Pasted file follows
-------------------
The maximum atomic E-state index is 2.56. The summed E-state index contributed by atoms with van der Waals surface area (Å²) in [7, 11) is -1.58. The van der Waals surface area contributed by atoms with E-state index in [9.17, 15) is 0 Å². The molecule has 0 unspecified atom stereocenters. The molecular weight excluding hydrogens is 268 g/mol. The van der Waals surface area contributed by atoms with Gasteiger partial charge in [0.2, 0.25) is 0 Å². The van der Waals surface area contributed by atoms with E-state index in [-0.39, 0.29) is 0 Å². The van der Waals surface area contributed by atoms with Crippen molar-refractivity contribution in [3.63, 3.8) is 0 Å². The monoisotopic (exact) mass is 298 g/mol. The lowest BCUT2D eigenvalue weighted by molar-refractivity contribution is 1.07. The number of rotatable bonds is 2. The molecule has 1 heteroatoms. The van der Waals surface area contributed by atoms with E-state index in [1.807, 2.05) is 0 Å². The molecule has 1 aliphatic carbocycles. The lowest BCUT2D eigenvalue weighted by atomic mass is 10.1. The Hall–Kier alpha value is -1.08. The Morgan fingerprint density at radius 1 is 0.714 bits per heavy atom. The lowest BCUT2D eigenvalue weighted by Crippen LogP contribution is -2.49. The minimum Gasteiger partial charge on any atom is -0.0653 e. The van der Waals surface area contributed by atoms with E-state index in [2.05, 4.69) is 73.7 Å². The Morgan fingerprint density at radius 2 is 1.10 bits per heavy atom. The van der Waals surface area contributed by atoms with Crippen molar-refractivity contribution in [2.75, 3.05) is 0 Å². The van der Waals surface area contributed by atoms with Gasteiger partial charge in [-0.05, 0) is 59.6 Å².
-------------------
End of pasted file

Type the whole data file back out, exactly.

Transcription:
The maximum atomic E-state index is 2.56. The summed E-state index contributed by atoms with van der Waals surface area (Å²) in [7, 11) is -1.58. The van der Waals surface area contributed by atoms with E-state index in [9.17, 15) is 0 Å². The molecule has 0 unspecified atom stereocenters. The molecular weight excluding hydrogens is 268 g/mol. The van der Waals surface area contributed by atoms with Gasteiger partial charge in [0.2, 0.25) is 0 Å². The van der Waals surface area contributed by atoms with E-state index in [-0.39, 0.29) is 0 Å². The van der Waals surface area contributed by atoms with Crippen molar-refractivity contribution in [3.63, 3.8) is 0 Å². The monoisotopic (exact) mass is 298 g/mol. The lowest BCUT2D eigenvalue weighted by molar-refractivity contribution is 1.07. The number of rotatable bonds is 2. The molecule has 1 heteroatoms. The van der Waals surface area contributed by atoms with E-state index in [1.807, 2.05) is 0 Å². The molecule has 1 aliphatic carbocycles. The lowest BCUT2D eigenvalue weighted by atomic mass is 10.1. The Hall–Kier alpha value is -1.08. The Morgan fingerprint density at radius 1 is 0.714 bits per heavy atom. The lowest BCUT2D eigenvalue weighted by Crippen LogP contribution is -2.49. The minimum Gasteiger partial charge on any atom is -0.0653 e. The van der Waals surface area contributed by atoms with E-state index in [2.05, 4.69) is 73.7 Å². The Morgan fingerprint density at radius 2 is 1.10 bits per heavy atom. The van der Waals surface area contributed by atoms with Crippen molar-refractivity contribution in [2.75, 3.05) is 0 Å². The van der Waals surface area contributed by atoms with Gasteiger partial charge in [-0.05, 0) is 59.6 Å².